Which is more dangerous, a gun or a swimming pool? What do schoolteachers and sumo wrestlers have in common? Why do drug dealers still live with their moms? How much do parents really matter? How did the legalization of abortion affect the rate of violent crime?

These may not sound like typical questions for an economist to ask. But Steven D. Levitt is not a typical economist. He is a much-heralded scholar who studies the riddles of everyday life—from cheating and crime to sports and child-rearing—and whose conclusions turn the conventional wisdom on its head.

Freakonomics is a ground-breaking collaboration between Levitt and Stephen J. Dubner, an award-winning author and journalist. They usually begin with a mountain of data and a simple, unasked question. Some of these questions concern life-and-death issues; others have an admittedly freakish quality. Thus the new field of study ned in this book: Freakonomics.

Through forceful storytelling and wry insight, Levitt and Dubner show that economics is, at root, the study of incentives—how people get what they want, or need, especially when other people want or need the same thing. In Freakonomics, they explore the hidden side of … well, everything. The inner workings of a crack gang. The truth about real-estate agents. The myths of campaign finance. The telltale marks of a cheating schoolteacher. The secrets of the Ku Klux Klan.

What unites all these stories is a belief that the modern world, despite a great deal of complexity and downright deceit, is not impenetrable, is not unknowable, and—if the right questions are asked—is even more intriguing than we think. All it takes is a new way of looking.

Freakonomics establishes this unconventional premise: If morality represents how we would like the world to work, then economics represents how it actually does work. It is true that readers of this book will be armed with enough riddles and stories to last a thousand cocktail parties. But Freakonomics can provide more than that. It will literally redefine the way we view the modern world.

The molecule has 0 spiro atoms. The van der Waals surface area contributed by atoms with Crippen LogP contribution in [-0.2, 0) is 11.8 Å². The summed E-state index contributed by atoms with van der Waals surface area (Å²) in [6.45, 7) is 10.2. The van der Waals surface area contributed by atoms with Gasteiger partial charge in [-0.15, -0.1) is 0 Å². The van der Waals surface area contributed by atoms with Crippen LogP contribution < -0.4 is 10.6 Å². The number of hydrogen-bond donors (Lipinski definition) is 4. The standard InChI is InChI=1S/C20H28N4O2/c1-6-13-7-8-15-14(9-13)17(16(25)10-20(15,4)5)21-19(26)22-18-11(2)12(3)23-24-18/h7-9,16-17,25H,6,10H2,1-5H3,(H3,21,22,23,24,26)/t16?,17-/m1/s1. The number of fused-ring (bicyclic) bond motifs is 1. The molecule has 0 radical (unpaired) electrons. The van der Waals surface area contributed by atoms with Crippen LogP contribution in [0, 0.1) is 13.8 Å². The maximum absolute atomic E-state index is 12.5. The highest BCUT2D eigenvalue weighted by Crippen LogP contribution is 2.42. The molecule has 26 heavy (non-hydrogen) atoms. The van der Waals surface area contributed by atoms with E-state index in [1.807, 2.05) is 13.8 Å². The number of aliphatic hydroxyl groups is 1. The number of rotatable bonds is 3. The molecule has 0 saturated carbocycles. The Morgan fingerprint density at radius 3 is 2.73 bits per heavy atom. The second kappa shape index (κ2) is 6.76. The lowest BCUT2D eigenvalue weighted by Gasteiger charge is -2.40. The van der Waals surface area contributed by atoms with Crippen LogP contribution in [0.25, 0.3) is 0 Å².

Not a book I would typically read, this one came recommended by a friend of a friend (you know how it goes.) So when I hopped onto for a description, all of the above questions seemed interesting and when the library had several copies available, well, everything just lined up. So I got it. To be honest, I did get a little bored about half way in with all of the statistics. The chapter discussing what, if any, link there is between abortion and crime rates seemed to drag on and on. There were pages of names, popular and not, among different races, economic status and other variable factors.

Freakonomics will make you think, that’s for sure. And it’s interesting to see the world in a new way, where there are links between things that are seemingly unrelated. For example, when the description asks what’s more dangerous, a gun or a swimming pool, it’s interesting what they discuss. For example, parents may choose to send their children to a friend’s house with a pool rather than to a friend’s house where the parents own a gun, for fear of their safety. When in actuality, more children drown in pools each year due to negligence and the fact that it only takes seconds to happen rather than in a gun accident. Yet there is a bigger fear of guns than pools. Is that because of our familiarity with one over the other? It’s similar to the fear of flying versus driving. A lot of people are more scared to fly on a plane rather than drive their car, when the reality is there is a higher chance something bad would happen in your car rather than on the plane.

I like things that make you go hmmm, so for that reason I enjoyed this book. I’m not sure if I am going to read the sequel, Super Freakonomics just yet but if you are into these sort of titles, I’d recommend this for you.

3.5/5 stars